November 8, 2019
BBC announces refreshingly contemporary “100 Novels That Shaped Our World”
by Tom ClaytonAh, list season. Just as sure as the leaves fall from the trees and the animals of the wood begin preparing themselves for hibernation, November onwards is a busy old time for critics. Round-ups! Listicles! Best-ofs! They’re all fair game, and this year we have the added “fun” of best-of-the-decade lists to look forward to, as well! Fire up the notes app and get ready to write down a bunch of stuff you know in your heart of hearts you probably won’t ever get around to investigating, people!
Before we get properly into list season, however, the BBC has pre-empted the numerical deluge by announcing the “100 Novels That Shaped Our World.” The list, commissioned by BBC Arts to mark the 300th anniversary of the publication of Daniel Defoe’s Robinson Crusoe, comprises English-language works from the last three centuries, and will be accompanied by a BBC Two series that begins on November 9th. It was selected by a panel made up of TLS editor Stig Abell, broadcaster Mariella Frostrup, authors Kit de Waal, Alexander McCall Smith and Juno Dawson, and Bradford Festival Literary Director Syima Aslam.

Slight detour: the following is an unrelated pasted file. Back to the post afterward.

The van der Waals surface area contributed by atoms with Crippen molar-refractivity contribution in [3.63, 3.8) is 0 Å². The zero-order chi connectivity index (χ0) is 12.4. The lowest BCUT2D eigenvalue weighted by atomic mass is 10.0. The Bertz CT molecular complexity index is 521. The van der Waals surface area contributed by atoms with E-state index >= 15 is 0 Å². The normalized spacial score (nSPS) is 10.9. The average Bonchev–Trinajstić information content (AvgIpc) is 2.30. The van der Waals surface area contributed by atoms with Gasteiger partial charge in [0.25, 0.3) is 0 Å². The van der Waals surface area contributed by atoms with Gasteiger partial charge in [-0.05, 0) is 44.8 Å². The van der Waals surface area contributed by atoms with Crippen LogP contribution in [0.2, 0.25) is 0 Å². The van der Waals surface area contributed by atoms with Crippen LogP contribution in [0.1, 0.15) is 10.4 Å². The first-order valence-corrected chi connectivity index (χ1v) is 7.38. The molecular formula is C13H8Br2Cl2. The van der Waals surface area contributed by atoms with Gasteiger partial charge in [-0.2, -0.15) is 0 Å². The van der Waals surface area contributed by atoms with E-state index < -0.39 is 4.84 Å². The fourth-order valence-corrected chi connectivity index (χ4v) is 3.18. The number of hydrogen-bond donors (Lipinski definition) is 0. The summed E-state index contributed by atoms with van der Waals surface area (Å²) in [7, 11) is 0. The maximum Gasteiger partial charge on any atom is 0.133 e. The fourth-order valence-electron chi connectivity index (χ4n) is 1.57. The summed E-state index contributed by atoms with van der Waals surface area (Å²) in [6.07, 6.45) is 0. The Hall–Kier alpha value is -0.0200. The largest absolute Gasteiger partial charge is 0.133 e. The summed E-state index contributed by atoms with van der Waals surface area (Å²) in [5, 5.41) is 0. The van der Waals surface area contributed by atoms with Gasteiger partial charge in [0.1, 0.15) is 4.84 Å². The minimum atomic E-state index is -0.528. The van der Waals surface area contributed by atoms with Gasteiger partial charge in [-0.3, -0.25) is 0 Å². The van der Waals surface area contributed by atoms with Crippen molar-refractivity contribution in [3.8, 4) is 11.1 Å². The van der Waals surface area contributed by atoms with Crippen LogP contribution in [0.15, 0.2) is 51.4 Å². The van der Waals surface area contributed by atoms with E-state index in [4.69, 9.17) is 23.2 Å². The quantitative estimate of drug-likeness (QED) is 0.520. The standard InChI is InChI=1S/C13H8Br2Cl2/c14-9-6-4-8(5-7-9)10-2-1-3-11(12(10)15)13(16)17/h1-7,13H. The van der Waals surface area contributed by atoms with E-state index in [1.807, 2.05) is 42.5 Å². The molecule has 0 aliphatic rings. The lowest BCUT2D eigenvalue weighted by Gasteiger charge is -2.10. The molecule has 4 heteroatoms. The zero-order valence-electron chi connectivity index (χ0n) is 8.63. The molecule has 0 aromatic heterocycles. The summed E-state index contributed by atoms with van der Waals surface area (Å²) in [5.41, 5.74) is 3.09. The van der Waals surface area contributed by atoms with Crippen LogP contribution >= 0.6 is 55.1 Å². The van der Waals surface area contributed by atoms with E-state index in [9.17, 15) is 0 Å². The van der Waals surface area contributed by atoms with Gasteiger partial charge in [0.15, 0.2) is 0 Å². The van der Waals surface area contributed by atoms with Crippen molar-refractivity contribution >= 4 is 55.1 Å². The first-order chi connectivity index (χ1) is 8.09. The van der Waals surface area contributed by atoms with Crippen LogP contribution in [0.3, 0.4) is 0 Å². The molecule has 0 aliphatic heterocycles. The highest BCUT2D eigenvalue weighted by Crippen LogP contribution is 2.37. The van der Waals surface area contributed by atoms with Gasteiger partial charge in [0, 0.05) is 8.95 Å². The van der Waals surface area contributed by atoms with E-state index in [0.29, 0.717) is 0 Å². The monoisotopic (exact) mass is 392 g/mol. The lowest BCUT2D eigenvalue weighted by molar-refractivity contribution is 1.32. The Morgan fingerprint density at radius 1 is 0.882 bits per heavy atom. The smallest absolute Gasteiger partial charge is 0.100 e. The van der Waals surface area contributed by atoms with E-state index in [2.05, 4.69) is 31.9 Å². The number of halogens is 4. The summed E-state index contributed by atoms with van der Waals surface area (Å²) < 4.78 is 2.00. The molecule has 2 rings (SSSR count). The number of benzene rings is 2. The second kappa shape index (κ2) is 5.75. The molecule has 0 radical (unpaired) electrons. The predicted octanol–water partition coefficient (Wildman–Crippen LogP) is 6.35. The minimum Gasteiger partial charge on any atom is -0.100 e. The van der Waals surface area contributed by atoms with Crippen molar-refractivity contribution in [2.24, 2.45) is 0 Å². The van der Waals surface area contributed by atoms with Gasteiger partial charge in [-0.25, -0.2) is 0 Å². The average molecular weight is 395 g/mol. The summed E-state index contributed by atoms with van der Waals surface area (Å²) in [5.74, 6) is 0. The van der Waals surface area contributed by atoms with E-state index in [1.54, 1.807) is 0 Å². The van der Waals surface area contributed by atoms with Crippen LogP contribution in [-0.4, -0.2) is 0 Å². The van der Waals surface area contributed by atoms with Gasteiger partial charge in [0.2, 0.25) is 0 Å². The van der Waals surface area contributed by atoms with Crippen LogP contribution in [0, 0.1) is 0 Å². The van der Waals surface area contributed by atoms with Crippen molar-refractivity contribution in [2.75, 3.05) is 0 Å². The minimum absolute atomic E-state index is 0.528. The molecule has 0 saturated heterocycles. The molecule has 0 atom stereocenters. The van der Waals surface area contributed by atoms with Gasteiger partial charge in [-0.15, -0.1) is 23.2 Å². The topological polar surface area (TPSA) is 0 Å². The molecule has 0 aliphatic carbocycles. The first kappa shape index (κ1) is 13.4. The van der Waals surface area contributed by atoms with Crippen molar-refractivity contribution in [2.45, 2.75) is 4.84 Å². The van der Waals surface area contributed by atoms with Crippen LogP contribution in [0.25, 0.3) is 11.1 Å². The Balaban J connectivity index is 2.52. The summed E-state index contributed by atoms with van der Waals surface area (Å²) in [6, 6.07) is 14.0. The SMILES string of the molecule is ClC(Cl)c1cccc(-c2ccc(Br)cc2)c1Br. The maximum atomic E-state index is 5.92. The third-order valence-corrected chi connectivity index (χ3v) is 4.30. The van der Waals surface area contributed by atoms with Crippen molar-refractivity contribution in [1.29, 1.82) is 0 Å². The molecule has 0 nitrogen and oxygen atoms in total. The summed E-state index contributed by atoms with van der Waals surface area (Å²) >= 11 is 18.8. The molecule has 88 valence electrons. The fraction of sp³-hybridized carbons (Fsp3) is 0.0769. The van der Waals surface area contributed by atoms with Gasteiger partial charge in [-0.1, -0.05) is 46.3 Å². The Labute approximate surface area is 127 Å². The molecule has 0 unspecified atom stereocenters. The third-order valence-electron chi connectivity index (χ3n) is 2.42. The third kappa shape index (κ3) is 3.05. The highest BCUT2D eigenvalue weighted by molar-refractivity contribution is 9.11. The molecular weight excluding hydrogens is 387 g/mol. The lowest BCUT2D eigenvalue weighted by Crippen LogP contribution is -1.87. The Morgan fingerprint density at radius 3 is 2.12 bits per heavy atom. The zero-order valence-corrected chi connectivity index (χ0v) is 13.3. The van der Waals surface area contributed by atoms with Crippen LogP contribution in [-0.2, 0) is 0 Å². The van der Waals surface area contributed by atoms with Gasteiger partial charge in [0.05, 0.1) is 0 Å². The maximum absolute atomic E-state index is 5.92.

It’s an unusual beast, doing away with the idea of “1-100” entirely, and instead categorising groups of books into ten sections—including Identity, Life, Death and Other Worlds, and Crime & Conflict. The decision to do so largely works, allowing for a number of interesting inclusions that might have been passed over in previous lists—Herman Melville’s Bartleby the Scrivener of course being the one we’re most chuffed about. Craig Thompson’s epic graphic novel Habibi, Kevin Barry’s City of Bohane, and Sebastian Barry’s extraordinary Days Without End are all unexpected and laudably contemporary inclusions. It does seem a little bit like cheating to put the entirety of Terry Pratchett’s Discworld series in there—comprising, as it does, 41 novels and countless spin-offs—but we’ll give Sir Terry a pass because he was a genius.
Such innovation inevitably means that a number of classics have fallen by the wayside (“canon-fodder,” you might say). As the Guardian reported in their assessment, “there’s no Wuthering Heights, no Moby-Dick, no Ulysses”—a good thing, in their view. The Telegraph disagreed, however, calling it “a short-sighted list that will please nobody.”
It seems, then, that this particular round-up has done what all good lists should do: spark debate. We all know Ulysses et al are great works; so why not allow some new masterpieces in, too?
Tom Clayton is publishing executive at Melville House UK.